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Limited Liability Company In Estate Planning

by Jennifer Santini on April 30, 2011

A limited liability company can be used as an effective wealth management tool for certain estates. A limited liability company (“LLC”) is a corporate entity and under Minnesota law, it can be formed for “any lawful purpose or purposes…”[1] An LLC can be useful to reduce an estate’s exposure to taxes at death, help ensure assets remain within a family line, and help avoid probate.

LLC as Wealth Management

Individuals can form an LLC, transfer ownership of assets to the LLC but can then structure his or her interest in the LLC in a certain way to decrease the actual value of his or her estate.

Example: Mom and Dad can form an LLC and transfer all of their assets to the LLC. Mom and Dad can limit how much interest they actually own in the LLC (e.g., 1% each) but can retain control over the management of the LLC to ensure the assets are protected and managed properly. Children can own the rest of the LLC interests but can have their control rights restricted until Mom and Dad pass away. When Mom and Dad pass away, only their limited ownership interest in the LLC (that 1% each) is what is included in their estate.

Using an LLC for high net worth estates can dramatically decrease the potential tax exposure. Individuals considering using an LLC for wealth management purposes must understand that they will technically no longer own specific assets. Instead, they will own an interest in a company that will own the assets.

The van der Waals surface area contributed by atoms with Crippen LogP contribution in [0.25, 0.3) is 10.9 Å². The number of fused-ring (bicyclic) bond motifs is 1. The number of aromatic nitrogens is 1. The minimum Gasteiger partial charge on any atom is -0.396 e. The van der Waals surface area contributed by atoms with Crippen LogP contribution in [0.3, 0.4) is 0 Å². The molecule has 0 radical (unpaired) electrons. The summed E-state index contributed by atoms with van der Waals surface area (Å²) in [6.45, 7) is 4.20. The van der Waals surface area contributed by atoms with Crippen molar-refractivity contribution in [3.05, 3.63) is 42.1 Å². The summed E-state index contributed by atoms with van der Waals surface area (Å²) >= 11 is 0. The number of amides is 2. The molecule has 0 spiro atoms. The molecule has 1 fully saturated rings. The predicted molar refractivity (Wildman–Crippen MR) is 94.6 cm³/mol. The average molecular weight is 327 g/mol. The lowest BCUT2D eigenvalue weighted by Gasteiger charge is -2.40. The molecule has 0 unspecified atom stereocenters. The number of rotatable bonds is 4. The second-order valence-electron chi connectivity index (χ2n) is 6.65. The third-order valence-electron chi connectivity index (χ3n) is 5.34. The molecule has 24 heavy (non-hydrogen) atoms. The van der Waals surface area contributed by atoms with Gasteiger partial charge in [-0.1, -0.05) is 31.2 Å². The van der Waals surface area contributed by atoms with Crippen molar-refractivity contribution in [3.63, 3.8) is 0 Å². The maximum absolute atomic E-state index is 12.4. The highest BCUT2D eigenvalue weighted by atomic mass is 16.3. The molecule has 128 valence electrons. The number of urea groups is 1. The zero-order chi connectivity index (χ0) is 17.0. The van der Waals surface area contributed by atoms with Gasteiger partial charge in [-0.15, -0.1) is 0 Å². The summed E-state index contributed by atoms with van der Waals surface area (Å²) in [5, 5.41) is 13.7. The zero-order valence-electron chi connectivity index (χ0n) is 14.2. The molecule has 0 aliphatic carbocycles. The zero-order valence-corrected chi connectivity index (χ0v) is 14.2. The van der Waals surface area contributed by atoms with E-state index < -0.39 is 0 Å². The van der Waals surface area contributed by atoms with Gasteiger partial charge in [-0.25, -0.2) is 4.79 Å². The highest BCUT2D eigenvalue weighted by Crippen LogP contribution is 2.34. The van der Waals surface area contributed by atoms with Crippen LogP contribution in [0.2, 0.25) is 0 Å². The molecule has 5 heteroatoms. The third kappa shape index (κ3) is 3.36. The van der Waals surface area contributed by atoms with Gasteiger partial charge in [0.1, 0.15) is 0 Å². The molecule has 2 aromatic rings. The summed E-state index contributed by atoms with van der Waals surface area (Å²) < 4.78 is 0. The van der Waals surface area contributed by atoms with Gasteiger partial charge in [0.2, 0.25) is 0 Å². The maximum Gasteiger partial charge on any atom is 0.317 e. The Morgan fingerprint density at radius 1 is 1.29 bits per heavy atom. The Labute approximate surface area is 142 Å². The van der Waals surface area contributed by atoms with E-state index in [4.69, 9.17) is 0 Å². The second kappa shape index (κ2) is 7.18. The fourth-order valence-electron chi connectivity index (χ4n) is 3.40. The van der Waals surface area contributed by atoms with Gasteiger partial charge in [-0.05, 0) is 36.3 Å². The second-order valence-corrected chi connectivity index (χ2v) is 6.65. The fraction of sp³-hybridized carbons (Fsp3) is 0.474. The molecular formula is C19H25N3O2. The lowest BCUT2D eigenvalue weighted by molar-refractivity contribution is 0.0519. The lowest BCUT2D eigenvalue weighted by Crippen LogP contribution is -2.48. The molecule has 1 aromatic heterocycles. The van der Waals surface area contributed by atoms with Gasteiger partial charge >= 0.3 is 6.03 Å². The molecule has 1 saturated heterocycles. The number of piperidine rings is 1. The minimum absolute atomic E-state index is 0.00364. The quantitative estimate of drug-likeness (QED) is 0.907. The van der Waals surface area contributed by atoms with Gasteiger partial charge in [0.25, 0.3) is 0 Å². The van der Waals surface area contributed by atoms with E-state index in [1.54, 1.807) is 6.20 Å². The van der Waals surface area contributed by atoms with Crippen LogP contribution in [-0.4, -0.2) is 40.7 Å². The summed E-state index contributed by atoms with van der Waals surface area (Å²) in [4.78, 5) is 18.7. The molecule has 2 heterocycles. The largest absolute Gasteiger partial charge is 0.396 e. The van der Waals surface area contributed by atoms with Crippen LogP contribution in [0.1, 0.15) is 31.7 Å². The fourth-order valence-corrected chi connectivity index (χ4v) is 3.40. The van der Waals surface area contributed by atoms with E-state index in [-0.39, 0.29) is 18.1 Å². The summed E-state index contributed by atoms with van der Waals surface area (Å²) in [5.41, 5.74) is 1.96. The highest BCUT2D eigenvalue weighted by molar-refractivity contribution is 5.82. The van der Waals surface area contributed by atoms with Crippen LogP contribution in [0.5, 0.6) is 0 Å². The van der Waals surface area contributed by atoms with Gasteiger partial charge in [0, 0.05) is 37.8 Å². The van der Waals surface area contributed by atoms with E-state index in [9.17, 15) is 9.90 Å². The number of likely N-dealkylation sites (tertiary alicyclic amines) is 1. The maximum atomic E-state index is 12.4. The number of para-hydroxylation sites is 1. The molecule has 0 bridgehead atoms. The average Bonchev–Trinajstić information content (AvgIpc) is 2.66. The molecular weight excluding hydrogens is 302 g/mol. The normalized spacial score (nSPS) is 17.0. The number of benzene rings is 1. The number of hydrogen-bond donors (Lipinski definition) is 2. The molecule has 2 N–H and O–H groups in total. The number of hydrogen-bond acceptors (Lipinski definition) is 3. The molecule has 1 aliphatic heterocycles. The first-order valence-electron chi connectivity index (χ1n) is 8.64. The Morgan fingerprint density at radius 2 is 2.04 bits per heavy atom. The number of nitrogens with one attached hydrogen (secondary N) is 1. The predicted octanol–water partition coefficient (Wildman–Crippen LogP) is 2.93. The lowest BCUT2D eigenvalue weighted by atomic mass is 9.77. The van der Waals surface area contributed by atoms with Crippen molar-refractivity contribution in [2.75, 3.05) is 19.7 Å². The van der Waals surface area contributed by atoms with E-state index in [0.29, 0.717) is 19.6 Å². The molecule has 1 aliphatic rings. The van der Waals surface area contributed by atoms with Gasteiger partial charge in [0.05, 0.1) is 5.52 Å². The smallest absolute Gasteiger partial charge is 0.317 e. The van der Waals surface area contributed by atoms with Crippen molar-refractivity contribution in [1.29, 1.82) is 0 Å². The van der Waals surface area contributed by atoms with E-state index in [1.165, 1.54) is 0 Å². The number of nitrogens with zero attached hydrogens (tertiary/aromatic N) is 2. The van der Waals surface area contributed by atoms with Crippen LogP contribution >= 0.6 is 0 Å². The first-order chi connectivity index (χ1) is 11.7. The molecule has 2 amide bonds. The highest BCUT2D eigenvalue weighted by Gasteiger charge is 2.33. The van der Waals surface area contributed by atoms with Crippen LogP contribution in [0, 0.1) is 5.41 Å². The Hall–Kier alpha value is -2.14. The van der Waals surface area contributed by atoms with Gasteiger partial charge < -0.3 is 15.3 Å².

Additionally, an LLC can simplify the process of gifting assets to family members. Instead of gifting specific assets, an individual can gift interests in the LLC, which is useful when it is difficult to determine the actual value of the assets.

Protection of Assets

When an LLC is formed for more traditional business purposes, one of the primary reasons for the formation is to limit the owner’s personal liability from creditors. While the same holds true to a certain extent when using an LLC for wealth management purposes, the protection is primarily to keep assets within the family line. LLC agreements can restrict to whom interests can be transferred, which in cases of divorce can limit interests from being passed to individuals outside of the family line.

LLC as a Probate Avoidance Tool

When an individual dies owning a variety of assets, the estate will have to be probated unless those assets have beneficiary designations or another probate avoidance tool is in place. By simplifying one’s estate to interest in an LLC, it is much easier to transfer those interests at death without the need of probate.

An LLC is extremely useful when an individual owns property in a state other than his or her home state. If an individual passes away leaving property in a different state from his or her home state, the estate could face an ancillary probate. As Maggie Green explains, an “[a]ncillary probate can be expensive depending upon the state in which the probate is being opened, the size of the estate being administered, and the property subject to the administration.”[2] However, if an LLC owns the property rather than the individual, when the individual passes away, there would be no need for an ancillary probate.

If an LLC is used as a wealth management tool, individuals must ensure that the entity is formed properly and that all corporate formalities are followed with regards to recording keeping and corporate governance matters. As states and the federal government face severe deficits, revenue departments are more apt to review or audit certain LLCs’ tax and corporate filings to confirm the LLC’s legitimacy and that the appropriate taxes are being paid.

[1] MN Statute 322B.10

[2] Ancillary Probate

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Article by Jennifer Santini

Jennifer has written 137 awesome articles for us.

Jen is a founding partner at the law firm Sykora & Santini, which focuses on business law and estate planning. Prior to forming Sykora & Santini, Jen spent the majority of her professional career in the financial services industry in Boston, working in the legal departments of two investment management companies while attending law school.

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